5. I really do have a beard like this... I polish it every day.

  6. Black Library open submissions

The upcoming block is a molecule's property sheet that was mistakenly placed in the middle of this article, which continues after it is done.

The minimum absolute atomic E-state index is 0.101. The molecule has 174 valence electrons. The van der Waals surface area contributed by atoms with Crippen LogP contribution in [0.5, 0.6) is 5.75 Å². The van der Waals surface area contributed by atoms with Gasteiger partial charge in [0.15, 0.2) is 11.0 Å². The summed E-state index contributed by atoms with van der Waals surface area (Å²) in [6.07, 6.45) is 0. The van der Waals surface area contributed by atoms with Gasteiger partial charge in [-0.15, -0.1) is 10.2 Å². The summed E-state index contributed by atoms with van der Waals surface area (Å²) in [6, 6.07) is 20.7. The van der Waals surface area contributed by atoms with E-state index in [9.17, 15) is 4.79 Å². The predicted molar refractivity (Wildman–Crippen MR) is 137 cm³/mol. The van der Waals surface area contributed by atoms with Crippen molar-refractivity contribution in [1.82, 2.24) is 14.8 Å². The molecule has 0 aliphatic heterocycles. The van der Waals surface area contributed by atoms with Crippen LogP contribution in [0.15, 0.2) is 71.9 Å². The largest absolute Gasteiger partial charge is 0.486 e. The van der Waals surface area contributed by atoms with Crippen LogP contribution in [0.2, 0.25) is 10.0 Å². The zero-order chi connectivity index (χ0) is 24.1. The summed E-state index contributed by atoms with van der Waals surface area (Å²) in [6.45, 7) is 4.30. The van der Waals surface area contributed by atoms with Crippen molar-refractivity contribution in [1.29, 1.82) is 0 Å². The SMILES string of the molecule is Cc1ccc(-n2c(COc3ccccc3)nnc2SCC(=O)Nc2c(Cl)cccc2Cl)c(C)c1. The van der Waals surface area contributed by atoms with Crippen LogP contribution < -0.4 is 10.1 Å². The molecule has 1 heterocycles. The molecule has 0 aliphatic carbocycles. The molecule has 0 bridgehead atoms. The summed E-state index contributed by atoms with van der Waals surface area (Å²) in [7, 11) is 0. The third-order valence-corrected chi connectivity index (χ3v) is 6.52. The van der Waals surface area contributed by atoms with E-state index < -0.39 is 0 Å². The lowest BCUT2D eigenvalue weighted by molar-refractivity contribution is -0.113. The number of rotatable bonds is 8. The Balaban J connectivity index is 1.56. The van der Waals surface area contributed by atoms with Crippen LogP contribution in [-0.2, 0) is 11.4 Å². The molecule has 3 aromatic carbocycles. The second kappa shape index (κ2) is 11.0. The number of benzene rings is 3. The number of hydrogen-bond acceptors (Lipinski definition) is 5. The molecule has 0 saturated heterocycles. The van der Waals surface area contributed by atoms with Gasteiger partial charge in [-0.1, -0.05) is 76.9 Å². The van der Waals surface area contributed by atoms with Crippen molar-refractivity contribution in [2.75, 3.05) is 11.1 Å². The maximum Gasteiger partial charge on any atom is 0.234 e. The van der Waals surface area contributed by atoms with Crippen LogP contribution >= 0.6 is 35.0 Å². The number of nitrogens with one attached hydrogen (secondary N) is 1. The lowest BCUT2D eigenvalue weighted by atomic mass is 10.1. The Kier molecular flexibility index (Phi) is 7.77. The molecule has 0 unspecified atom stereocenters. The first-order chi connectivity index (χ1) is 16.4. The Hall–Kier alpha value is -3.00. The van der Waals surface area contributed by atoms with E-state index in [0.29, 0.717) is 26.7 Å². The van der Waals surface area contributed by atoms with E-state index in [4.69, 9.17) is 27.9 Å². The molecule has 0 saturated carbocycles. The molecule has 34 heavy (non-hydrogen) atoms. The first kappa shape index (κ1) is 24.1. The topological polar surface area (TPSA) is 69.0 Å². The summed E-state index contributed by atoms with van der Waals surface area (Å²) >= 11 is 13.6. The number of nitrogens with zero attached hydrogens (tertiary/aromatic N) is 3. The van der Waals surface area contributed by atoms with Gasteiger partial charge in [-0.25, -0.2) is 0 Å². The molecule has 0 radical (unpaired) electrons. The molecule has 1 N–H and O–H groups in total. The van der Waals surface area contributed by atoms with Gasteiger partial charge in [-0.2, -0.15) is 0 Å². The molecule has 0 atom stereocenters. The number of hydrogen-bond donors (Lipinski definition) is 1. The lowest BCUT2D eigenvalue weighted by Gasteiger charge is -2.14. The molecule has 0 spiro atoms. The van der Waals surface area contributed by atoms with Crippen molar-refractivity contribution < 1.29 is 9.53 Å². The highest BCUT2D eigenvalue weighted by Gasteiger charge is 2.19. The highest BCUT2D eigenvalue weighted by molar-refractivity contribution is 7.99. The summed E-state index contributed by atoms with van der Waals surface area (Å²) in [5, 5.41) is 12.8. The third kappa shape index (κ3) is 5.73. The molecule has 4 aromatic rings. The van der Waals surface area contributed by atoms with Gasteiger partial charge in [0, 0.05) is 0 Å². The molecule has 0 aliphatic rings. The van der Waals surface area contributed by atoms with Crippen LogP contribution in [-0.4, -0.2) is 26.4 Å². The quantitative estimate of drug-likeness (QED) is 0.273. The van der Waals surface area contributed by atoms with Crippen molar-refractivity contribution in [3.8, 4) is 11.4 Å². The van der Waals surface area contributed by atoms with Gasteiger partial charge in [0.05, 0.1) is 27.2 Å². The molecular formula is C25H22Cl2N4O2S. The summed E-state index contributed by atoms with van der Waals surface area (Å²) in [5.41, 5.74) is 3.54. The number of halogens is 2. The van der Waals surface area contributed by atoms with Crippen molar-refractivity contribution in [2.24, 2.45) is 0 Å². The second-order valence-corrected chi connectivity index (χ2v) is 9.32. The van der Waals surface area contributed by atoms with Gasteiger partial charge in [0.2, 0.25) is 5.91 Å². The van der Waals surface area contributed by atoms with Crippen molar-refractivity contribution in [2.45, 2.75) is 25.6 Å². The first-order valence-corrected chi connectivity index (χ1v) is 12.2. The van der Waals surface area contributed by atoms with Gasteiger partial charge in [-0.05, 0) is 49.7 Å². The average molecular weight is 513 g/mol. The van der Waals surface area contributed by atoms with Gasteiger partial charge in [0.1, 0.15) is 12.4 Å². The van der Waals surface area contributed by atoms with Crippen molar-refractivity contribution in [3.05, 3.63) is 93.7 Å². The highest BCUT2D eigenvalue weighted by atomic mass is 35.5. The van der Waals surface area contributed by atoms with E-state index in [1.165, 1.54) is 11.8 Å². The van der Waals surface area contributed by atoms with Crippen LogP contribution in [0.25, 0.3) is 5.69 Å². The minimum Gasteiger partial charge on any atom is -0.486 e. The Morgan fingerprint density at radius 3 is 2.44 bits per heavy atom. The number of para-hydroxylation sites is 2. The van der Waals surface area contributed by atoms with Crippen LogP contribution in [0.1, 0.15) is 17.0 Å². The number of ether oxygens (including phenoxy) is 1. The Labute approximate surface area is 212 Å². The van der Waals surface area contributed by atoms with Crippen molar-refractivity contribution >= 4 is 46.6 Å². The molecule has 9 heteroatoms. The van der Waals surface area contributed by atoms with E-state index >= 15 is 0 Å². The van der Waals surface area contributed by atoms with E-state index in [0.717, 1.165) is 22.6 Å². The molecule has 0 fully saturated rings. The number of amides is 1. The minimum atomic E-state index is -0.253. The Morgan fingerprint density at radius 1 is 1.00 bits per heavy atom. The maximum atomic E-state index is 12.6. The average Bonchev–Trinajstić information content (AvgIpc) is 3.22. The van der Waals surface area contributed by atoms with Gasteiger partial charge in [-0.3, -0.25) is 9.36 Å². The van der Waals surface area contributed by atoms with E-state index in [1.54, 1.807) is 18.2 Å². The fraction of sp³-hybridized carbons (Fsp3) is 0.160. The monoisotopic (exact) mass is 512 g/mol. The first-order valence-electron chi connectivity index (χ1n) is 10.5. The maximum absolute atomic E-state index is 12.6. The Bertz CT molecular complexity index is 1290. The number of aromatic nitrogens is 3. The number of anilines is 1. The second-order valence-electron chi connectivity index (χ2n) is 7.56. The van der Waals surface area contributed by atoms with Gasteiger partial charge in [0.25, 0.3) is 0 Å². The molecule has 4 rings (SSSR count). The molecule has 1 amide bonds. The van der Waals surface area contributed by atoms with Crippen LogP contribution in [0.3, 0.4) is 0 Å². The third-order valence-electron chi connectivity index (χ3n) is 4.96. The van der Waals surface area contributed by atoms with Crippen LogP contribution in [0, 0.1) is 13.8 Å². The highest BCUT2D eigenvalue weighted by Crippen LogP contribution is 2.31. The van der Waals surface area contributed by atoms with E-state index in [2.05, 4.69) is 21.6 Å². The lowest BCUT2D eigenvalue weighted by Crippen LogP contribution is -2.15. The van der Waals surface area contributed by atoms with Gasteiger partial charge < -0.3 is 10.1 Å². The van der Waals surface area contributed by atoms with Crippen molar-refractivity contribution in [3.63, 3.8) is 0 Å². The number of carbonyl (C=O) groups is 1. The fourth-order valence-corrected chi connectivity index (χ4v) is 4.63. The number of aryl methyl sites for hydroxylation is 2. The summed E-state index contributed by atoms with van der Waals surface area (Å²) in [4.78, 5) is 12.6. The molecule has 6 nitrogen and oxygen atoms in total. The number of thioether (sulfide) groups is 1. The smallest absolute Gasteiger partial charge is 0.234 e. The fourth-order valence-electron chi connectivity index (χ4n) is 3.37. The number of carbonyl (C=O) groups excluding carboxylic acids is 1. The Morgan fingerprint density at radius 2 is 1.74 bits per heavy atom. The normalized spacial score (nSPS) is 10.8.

Submitted a story myself on the final day, but it was really speculative. I write fiction aside from the day-job, and writing for Black Library is that chance to combine the hobby with those skills, but... (and isn't there always a but?) ... If I'm honest, I'm not that crazy over the Black Library output for AoS so far. I like the fiction included with the main hardback rulebook and the Realmgate Wars battle books. It's always been fun to have fiction squeezed in amongst the rules in Warhammer fantasy (and I loved the fiction they included in the Epic and Adeptus Titanicus rule books back in the day). It gives an added dimension to the narrative, but my enjoyment is down to the very short pieces of prose accompanying the fluff. For me, while the quality of the writing is good, the story-telling is poor. I picked up the collection of shorter fiction, Hammerhal and Other stories, and after the opening stories, I was bored silly. 80% of the story is a battle, or battles, in which a deus ex machina always arrives to save the day. It's as though BL writers and their editors have only the Battle of Waterloo in their mindsets, rather than the most famous battles where no one arrives to save the day. And if AoS is gearing towards narrative, I really want engaging stories, not ones where Lord X clobbers Lord Z and moves onto to clobber the slobbering-winged-monstrous-creature-from-the-writer's-mind, and then "the-end". Where's the drama? Where's the characterisation? The potential for stunning world building? Even recent free fiction on the GW site was layered with so much cheesy writing (and terrible dialogue) that I switched off after three paragraphs. The heroes tend to be two dimensional and there is more menace in the Muppets than the chaotic, necrotic creations that tend to giggle insanely, carry big swords and always have 'genius plans' that fail like Wily Coyote's. There is better, sophisticated fantasy fiction out there that demands more of our time that what's been produced by BL so far. A fellow hobbyist (and gaming shop owner) said to me recently, with AoS it's more "Bland Library than Black". I couldn't disagree, even though I wanted to argue in favour of the hobby. I really like AoS, so this is quite frustrating. I appreciate that BL AoS stories are for more younger fans with less discerning taste and more time to read, but as that is such a tiny audience, is it worth it? I guess that's why writing for them doesn't excite me while GW and BL push in this direction. I'm not saying my stuff is any more sophisticated (I'll be honest, it isn't!) but Hammerhal and Other Stories didn't encourage me to buy another BL book, and if the audience is so tiny and writing for BL takes so much time (and GW tend not to pay that well), I won't be terribly upset if I don't get that opportunity. It would be fun, like the short bits of fiction in their rulebooks, but I guess that's all. And it couldn't tear me away from the day job. My entry aside ('cos I don't think I'll be winning any time soon!), I hope the winners get the chance to change the direction of the writing and make it engaging. A China Mieville or a Clive Barker in the BL fold would make for an amazing AoS universe, with a buy-in to the narrative, not to mention any new models that come from the stories those imagineers could create. (Good luck to all those in TGA that submitted, by the way - got my fingers crossed for you!)